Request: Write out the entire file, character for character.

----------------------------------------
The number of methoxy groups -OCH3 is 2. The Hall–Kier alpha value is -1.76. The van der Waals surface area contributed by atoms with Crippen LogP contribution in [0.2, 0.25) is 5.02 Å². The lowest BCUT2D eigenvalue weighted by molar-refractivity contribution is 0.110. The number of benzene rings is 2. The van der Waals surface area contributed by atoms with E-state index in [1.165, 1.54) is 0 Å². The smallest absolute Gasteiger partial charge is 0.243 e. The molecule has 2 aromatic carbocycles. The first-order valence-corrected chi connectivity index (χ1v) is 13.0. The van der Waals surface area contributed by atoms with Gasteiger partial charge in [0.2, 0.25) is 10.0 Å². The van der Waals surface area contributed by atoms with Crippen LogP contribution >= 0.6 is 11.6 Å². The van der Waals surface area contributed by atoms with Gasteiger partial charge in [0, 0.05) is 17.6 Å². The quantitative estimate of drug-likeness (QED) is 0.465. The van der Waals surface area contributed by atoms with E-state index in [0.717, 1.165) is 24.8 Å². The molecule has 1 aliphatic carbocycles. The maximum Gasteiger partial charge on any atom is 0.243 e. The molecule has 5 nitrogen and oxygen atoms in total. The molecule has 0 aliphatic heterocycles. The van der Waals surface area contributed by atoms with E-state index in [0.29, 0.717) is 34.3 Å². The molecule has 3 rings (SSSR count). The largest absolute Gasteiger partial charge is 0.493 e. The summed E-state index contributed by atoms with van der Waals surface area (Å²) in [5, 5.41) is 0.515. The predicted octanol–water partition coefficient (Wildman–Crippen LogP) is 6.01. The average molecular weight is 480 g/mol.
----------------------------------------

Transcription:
The number of methoxy groups -OCH3 is 2. The Hall–Kier alpha value is -1.76. The van der Waals surface area contributed by atoms with Crippen LogP contribution in [0.2, 0.25) is 5.02 Å². The lowest BCUT2D eigenvalue weighted by molar-refractivity contribution is 0.110. The number of benzene rings is 2. The van der Waals surface area contributed by atoms with E-state index in [1.165, 1.54) is 0 Å². The smallest absolute Gasteiger partial charge is 0.243 e. The molecule has 2 aromatic carbocycles. The first-order valence-corrected chi connectivity index (χ1v) is 13.0. The van der Waals surface area contributed by atoms with Gasteiger partial charge in [0.2, 0.25) is 10.0 Å². The van der Waals surface area contributed by atoms with Crippen LogP contribution >= 0.6 is 11.6 Å². The van der Waals surface area contributed by atoms with Gasteiger partial charge in [0, 0.05) is 17.6 Å². The quantitative estimate of drug-likeness (QED) is 0.465. The van der Waals surface area contributed by atoms with E-state index in [0.717, 1.165) is 24.8 Å². The molecule has 1 aliphatic carbocycles. The maximum Gasteiger partial charge on any atom is 0.243 e. The molecule has 5 nitrogen and oxygen atoms in total. The molecule has 0 aliphatic heterocycles. The van der Waals surface area contributed by atoms with E-state index in [0.29, 0.717) is 34.3 Å². The molecule has 3 rings (SSSR count). The largest absolute Gasteiger partial charge is 0.493 e. The summed E-state index contributed by atoms with van der Waals surface area (Å²) in [5, 5.41) is 0.515. The predicted octanol–water partition coefficient (Wildman–Crippen LogP) is 6.01. The average molecular weight is 480 g/mol.